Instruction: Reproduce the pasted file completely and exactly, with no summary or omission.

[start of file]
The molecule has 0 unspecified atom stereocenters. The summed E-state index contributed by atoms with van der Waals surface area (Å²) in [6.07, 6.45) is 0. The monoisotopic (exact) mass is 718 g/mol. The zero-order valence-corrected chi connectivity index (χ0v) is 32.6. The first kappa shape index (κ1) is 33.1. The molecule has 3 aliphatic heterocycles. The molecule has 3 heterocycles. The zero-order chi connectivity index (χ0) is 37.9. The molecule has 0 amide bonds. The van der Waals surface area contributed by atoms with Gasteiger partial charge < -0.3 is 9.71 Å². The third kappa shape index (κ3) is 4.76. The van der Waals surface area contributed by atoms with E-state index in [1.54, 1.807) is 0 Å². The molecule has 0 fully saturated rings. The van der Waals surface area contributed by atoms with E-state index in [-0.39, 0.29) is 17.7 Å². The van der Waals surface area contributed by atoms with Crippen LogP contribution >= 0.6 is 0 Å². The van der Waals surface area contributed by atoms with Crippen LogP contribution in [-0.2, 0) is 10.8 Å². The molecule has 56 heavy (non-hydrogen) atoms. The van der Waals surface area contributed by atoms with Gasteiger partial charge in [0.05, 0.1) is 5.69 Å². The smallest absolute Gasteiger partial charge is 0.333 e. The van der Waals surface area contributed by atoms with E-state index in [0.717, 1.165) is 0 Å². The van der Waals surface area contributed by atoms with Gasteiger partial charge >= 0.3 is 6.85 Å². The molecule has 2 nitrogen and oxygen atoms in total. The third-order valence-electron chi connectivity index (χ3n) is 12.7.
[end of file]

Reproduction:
The molecule has 0 unspecified atom stereocenters. The summed E-state index contributed by atoms with van der Waals surface area (Å²) in [6.07, 6.45) is 0. The monoisotopic (exact) mass is 718 g/mol. The zero-order valence-corrected chi connectivity index (χ0v) is 32.6. The first kappa shape index (κ1) is 33.1. The molecule has 3 aliphatic heterocycles. The molecule has 3 heterocycles. The zero-order chi connectivity index (χ0) is 37.9. The molecule has 0 amide bonds. The van der Waals surface area contributed by atoms with Gasteiger partial charge < -0.3 is 9.71 Å². The third kappa shape index (κ3) is 4.76. The van der Waals surface area contributed by atoms with E-state index in [1.54, 1.807) is 0 Å². The molecule has 0 fully saturated rings. The van der Waals surface area contributed by atoms with E-state index in [-0.39, 0.29) is 17.7 Å². The van der Waals surface area contributed by atoms with Crippen LogP contribution >= 0.6 is 0 Å². The van der Waals surface area contributed by atoms with Crippen LogP contribution in [-0.2, 0) is 10.8 Å². The molecule has 56 heavy (non-hydrogen) atoms. The van der Waals surface area contributed by atoms with Gasteiger partial charge in [0.05, 0.1) is 5.69 Å². The smallest absolute Gasteiger partial charge is 0.333 e. The van der Waals surface area contributed by atoms with E-state index in [0.717, 1.165) is 0 Å². The van der Waals surface area contributed by atoms with Gasteiger partial charge >= 0.3 is 6.85 Å². The molecule has 2 nitrogen and oxygen atoms in total. The third-order valence-electron chi connectivity index (χ3n) is 12.7.